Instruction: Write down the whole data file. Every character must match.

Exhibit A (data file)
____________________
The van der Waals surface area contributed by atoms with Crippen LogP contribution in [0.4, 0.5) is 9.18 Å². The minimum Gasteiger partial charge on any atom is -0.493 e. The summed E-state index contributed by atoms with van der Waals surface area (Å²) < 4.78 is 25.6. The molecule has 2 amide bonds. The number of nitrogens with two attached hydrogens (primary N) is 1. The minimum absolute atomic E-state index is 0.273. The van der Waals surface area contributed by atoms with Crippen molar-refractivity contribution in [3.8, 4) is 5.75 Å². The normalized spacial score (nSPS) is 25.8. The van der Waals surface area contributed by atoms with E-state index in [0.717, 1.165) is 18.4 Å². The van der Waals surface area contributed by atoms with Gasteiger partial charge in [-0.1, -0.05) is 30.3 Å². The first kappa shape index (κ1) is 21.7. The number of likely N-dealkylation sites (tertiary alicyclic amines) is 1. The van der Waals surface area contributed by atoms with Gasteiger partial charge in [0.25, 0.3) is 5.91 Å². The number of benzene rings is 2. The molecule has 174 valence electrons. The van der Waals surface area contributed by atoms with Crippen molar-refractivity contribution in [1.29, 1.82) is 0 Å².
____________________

The van der Waals surface area contributed by atoms with Crippen LogP contribution in [0.4, 0.5) is 9.18 Å². The minimum Gasteiger partial charge on any atom is -0.493 e. The summed E-state index contributed by atoms with van der Waals surface area (Å²) < 4.78 is 25.6. The molecule has 2 amide bonds. The number of nitrogens with two attached hydrogens (primary N) is 1. The minimum absolute atomic E-state index is 0.273. The van der Waals surface area contributed by atoms with Crippen molar-refractivity contribution in [3.8, 4) is 5.75 Å². The normalized spacial score (nSPS) is 25.8. The van der Waals surface area contributed by atoms with E-state index in [0.717, 1.165) is 18.4 Å². The van der Waals surface area contributed by atoms with Gasteiger partial charge in [-0.1, -0.05) is 30.3 Å². The first kappa shape index (κ1) is 21.7. The number of likely N-dealkylation sites (tertiary alicyclic amines) is 1. The van der Waals surface area contributed by atoms with Gasteiger partial charge in [0.25, 0.3) is 5.91 Å². The number of benzene rings is 2. The molecule has 174 valence electrons. The van der Waals surface area contributed by atoms with Crippen molar-refractivity contribution in [1.29, 1.82) is 0 Å².